Abridged from “Does Covid-19 offer a new way of looking at African risk?”, by Hannah Ryder, African Business, March 2021.
Happi and Nkengasong also point out the important contribution that Africa has made to genomics during the pandemic: South African researchers were responsible for identifying both the Beta and Omicron variants of the virus.
Shortcomings of multilateralism
However, despite Africa being a “key player in the acquisition of scientific knowledge that has guided the global response”, the continent now lags behind the rest of the world:
“Around 47% of people have been fully vaccinated globally, and many countries in the world are giving a further (booster) dose to their citizens. Yet Africa is still struggling – it has achieved full coverage in only about 7% of eligible people.”
This should be a “stark reminder to African leaders of the fragility of international cooperation and multilateralism”, say the authors.
In April 2020, Nkengasong spoke to African Business at a time when African countries were experiencing problems in purchasing tests and other equipment to fight the pandemic. Rather than a lack of funds or political will, Africa’s shortfall was triggered by richer nations outcompeting the developing world in their ability to purchase materials, he said.
“We’ve learned that when the world is challenged with access to limited commodities then global solidarity collapses,” he declared.
While multilateralism will always be crucial for responding to epidemics and pandemics, ultimately “Africa’s dependence on the outside world sustains a lack of confidence in Africa – both within and outside the continent,” say Happi and Nkengasong in the Nature article.
Five steps for action
Africa’s move towards self-reliance must be based on five steps, say the authors:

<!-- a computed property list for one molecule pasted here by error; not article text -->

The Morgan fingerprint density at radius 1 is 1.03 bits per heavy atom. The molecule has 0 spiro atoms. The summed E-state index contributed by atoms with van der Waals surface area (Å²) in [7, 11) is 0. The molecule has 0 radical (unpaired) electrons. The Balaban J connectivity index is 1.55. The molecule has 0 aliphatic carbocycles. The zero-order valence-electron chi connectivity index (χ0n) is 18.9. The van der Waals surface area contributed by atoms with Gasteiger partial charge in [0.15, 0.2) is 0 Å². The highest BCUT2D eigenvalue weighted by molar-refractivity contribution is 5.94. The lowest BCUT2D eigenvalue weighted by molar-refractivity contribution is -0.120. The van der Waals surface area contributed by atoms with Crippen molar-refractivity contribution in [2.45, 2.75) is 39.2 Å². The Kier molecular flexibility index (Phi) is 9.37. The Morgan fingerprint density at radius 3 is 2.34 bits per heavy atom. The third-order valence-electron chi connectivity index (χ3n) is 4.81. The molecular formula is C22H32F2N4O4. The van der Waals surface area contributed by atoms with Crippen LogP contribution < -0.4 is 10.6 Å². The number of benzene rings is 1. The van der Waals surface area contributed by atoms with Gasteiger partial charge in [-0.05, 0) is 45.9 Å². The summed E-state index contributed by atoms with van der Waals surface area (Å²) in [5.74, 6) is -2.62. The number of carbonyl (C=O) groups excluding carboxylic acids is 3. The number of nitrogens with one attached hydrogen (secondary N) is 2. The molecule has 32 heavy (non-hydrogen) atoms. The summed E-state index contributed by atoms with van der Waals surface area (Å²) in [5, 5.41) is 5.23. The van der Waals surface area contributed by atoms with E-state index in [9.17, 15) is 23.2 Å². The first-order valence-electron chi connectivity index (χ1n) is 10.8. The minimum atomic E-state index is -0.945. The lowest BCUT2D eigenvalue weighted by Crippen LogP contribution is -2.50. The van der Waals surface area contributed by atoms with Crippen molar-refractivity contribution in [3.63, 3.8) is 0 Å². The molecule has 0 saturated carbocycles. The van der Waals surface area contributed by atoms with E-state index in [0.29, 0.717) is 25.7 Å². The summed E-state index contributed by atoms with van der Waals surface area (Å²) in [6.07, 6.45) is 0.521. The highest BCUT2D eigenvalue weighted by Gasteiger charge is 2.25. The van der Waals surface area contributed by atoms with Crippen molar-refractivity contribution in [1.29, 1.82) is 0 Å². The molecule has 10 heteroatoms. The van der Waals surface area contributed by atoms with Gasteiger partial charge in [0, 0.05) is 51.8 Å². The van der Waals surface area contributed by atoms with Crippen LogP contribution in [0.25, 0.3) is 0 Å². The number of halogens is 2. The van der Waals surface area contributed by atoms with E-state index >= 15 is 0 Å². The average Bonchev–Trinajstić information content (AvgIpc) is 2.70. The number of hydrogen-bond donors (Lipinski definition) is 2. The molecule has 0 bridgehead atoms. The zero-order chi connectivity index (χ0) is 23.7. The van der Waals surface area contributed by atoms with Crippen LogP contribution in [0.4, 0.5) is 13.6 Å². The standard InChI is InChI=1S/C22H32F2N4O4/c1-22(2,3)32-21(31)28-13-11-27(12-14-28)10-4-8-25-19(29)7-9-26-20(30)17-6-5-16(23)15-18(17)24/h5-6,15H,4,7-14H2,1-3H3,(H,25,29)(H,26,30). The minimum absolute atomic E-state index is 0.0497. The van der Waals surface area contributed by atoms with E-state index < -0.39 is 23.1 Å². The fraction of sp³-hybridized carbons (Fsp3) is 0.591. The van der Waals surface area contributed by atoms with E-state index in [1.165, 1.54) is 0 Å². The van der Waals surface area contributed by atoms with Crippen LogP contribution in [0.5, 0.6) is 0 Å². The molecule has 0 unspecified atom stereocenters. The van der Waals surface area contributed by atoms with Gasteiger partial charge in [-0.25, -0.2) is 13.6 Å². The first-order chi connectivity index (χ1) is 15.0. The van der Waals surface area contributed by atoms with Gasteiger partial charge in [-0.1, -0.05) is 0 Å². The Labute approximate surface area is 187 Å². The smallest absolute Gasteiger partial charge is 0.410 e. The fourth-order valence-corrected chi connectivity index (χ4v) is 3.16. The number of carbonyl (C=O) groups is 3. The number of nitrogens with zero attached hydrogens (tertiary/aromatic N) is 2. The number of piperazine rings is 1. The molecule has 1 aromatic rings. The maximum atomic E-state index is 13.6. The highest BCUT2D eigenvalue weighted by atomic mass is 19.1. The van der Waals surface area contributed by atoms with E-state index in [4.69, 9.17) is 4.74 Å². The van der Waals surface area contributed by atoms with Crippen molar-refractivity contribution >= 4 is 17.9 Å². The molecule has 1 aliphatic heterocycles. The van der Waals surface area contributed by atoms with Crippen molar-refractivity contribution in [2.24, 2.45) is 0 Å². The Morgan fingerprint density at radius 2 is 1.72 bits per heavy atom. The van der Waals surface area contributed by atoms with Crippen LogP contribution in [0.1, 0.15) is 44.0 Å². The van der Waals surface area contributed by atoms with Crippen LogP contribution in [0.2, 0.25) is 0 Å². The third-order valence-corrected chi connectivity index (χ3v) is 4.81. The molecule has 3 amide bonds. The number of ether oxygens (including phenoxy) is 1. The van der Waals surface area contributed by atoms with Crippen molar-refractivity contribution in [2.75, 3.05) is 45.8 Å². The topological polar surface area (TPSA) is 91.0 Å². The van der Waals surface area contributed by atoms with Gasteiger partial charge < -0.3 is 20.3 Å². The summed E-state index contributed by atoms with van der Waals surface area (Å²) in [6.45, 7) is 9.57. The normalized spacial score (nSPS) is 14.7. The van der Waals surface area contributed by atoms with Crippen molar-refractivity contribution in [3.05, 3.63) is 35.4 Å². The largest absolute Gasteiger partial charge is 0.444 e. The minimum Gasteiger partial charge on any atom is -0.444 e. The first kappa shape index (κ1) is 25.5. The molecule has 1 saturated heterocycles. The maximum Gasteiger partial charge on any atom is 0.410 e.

- Invest in health and disease. Happi and Nkengasong say African leaders must honour their commitments to allocate at least 15% of their annual budgets to the health sector. (For details of the way the pandemic has laid bare the lack of investment in African health systems see “Coronavirus exposes neglect of Africa’s health systems”)
- Build regional control and capability. The authors call for national public-health institutions to be strengthened and the empowering of the Africa CDC and its five Regional Collaborating Centres.
- Accelerate translational research and development. Currently, Africa imports 70-90% of its drugs and there is almost no biotechnology sector, say Happi and Nkengasong. Governments, philanthropists and the private sector must provide sustainable funding for research and development, with a focus on diagnostics, therapeutics and vaccines for infectious and non-communicable diseases.
- Invest in early-warning systems. The Sentinel Initiative, which is led by Happi, is an example of a promising programme, say the authors. To be effective in the long term, such schemes must be integrated into Africa’s public-health institutions.
- Build centralised governance. An African Pandemic Preparedness and Response Authority, as proposed by the African Union in October 2021, could empower the Africa CDC to coordinate pandemic responses across borders.
Embracing this way of doing public health “is an imperative for Africa’s security and economic survival,” say Happi and Nkengasong. “It will also benefit the world – as so powerfully demonstrated in November 2021 by the discovery of the Omicron variant.”
John Nkengasong is featured by our sister publication New African as one of its 100 Most Influential Africans of 2021.